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Clayton Kershaw has worst start, Dodgers swept by Cubs

Clayton Kershaw has worst start Dodgers swept by Cubs
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Clayton Kershaw, his hair wet on a frigid afternoon, blankly stared ahead from his seat in the Dodgers’ dugout Wednesday at Wrigley Field. The Dodgers and Chicago Cubs were about to begin the second inning and — for the first time in his 14-year career — Kershaw’s start wouldn’t continue beyond the first.

Kershaw’s outing ended after a disastrous inning in the Dodgers’ 7-1 loss in the first game of a seven-inning split doubleheader. He gave up four runs and threw 39 pitches in his shortest start of his career.

“It’s embarrassing,” Kershaw said. “No excuses. That was horrible.”

It was the first chapter in another forgettable day, perhaps the lowest in a recent series of low ones, for the skidding Dodgers. Their offense finally came to life late in the second game, but the Cubs rebounded to win 4-3 on David Bote’s walk-off single in the ninth inning to take both games from the Dodgers with Kershaw and Trevor Bauer on the mound.

The sweep plummeted the Dodgers to 17-14. They are 4-12 since starting the season since 13-2. That’s the worst record in the National League during the stretch.

“I think if you look at how they’re playing baseball, it’s just not all-around, all-facets-of-the-game executing,” Dodgers manager Dave Roberts said. “So that’s what happens when you don’t do that.”

The Dodgers were, on paper, set up to continue where they left off from their rout of the Milwaukee Brewers on Sunday. The Cubs (13-16) owned the highest starters’ earned-run average in the majors entering the day. Kershaw and Bauer have been two of the best starters in the majors this season.

Kershaw had given up four runs in his previous five starts. He matched that in the first inning Tuesday. It was the first time he’s given up four runs in an inning since he yielded four runs in an inning on Sept. 18, 2017 against the Philadelphia Phillies. It was the second time he’s given up at least four runs in the first inning; he surrendered five against the Nationals on Aug. 28, 2008.

The dreadful performance came on the 11th anniversary of him logging 11/3 innings against the Brewers in 2010. That had been the shortest outing of his career.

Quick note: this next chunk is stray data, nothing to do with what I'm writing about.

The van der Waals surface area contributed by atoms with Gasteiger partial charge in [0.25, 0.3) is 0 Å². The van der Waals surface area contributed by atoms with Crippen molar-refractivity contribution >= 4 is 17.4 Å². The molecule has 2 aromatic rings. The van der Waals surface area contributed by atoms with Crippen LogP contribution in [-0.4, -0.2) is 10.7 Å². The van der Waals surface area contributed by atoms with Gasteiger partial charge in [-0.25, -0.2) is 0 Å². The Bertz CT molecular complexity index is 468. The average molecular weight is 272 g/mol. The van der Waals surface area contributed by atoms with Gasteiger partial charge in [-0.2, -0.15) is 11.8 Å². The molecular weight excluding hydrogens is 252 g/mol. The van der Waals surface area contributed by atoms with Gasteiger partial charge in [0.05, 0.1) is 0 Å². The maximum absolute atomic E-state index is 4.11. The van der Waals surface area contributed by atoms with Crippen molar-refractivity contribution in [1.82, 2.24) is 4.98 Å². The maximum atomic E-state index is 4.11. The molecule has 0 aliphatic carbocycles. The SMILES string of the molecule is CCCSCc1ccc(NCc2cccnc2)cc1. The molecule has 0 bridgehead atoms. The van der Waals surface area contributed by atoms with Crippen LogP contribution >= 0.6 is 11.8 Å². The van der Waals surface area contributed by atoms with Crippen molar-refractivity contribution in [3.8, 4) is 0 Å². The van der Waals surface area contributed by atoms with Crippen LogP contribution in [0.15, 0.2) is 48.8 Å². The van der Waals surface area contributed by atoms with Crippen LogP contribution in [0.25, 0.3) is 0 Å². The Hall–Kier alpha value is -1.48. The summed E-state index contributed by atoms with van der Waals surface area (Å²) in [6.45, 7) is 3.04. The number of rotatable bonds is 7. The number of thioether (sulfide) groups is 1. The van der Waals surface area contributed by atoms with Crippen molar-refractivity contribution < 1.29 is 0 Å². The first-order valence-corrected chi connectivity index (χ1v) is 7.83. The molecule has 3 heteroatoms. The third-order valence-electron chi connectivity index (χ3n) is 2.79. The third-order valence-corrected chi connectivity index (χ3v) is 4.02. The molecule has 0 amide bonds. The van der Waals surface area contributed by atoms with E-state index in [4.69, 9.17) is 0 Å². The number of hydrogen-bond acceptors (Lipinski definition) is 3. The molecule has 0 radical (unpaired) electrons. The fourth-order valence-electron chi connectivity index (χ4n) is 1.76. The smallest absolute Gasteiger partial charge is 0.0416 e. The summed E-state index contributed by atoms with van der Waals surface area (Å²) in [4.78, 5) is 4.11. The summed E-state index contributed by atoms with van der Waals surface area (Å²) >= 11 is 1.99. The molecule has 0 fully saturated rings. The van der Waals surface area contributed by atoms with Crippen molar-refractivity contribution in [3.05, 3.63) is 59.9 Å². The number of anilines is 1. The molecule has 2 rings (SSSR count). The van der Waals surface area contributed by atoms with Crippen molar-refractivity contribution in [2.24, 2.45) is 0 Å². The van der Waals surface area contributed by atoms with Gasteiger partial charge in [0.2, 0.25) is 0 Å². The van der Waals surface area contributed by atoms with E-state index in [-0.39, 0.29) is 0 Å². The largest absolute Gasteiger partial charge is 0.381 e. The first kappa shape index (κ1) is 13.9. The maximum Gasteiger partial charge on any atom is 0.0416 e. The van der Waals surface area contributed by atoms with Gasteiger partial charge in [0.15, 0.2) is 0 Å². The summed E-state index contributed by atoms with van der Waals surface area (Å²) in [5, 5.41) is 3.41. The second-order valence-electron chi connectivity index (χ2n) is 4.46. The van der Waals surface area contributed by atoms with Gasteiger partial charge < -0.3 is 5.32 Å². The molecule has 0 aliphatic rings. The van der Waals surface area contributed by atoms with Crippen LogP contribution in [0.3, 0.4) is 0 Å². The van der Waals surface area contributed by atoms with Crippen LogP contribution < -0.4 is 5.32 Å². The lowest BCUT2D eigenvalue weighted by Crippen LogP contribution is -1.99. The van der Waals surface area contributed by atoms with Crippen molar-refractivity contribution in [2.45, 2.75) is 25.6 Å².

The big hit off Kershaw was a bases-loaded double by Bote off the ivy in left field.

After the inning, Kershaw and Roberts had a lengthy conversation in the dugout. Kershaw, a jacket draped over his left arm, didn’t plead his case to stay in the game.

“Obviously that’s Doc’s decision,” Kershaw said. “And when you’re not pitching well, you don’t really have much skin in the game to make that call. Obviously, I would’ve liked to continue to go and try and be better, but when you’re that bad, you really can’t stand up for yourself too much.”

Roberts said Kershaw is healthy. He didn’t believe there was any “upside” in having him continue.

The Dodgers’ scored their only run on Keibert Ruiz’s pinch-hit home run off Kyle Hendricks in the seventh inning, ensuring that they wouldn’t get shut out for the first time this season.

There was a similar situation in the nightcap. Matt Beaty, one of the Dodgers’ hottest hitters, didn’t take an at-bat in the doubleheader. His only appearance came when he was announced as a pinch-hitter to lead off the sixth inning but was replaced when the Cubs responded by inserting left-hander Andrew Chafin. Roberts countered with the right-handed-hitting Sheldon Neuse. He struck out.

The Cubs held a 1-0 lead in the seventh inning on Jason Heyward’s solo home run in the fourth inning off Bauer, who threw a season-low 90 pitches. Max Muncy then skied a solo home run off Cubs closer Craig Kimbrel with one out for his first homer since April 15. It was the first earned run Kimbrel gave up this season.

The Dodgers padded the lead in the eighth. Edwin Ríos, after starting the extra inning at second base, scored on a wild pitch. Justin Turner followed with a pinch-hit homer.

The lead evaporated when Javy Báez, down to the Cubs’ final out, smashed a game-tying two-run home run through the stiff wind against Mitch White. The Cubs had been 0 for 17 with runners in scoring position until Báez’s blast.

Left-hander Garrett Cleavinger, the Dodgers’ fifth reliever in Game 2 and eighth on the day, was given the ball in the ninth inning because Scott Alexander, one of the Dodgers’ best relievers this season, was unavailable due to soreness. Anthony Rizzo led off the inning with a groundout, moving Kris Bryant, who began the inning at second base, to third base.

That brought up Bote, a right-handed hitter, with Heyward, a left-handed hitter, on deck. Roberts said he contemplated intentionally walking Bote to set up the double play and a lefty-lefty matchup. Cleavinger was instructed to pitch around Bote. He didn’t and Bote swatted a ball over Mookie Betts’ head in right field to seal another Dodgers loss.

Chicago Cubs’ David Bote watches his game winning RBI single off Dodgers relief pitcher Garrett Cleavinger during the ninth inning on Tuesday in Chicago. The Cubs won 4-3.

(Charles Rex Arbogast / Associated Press)





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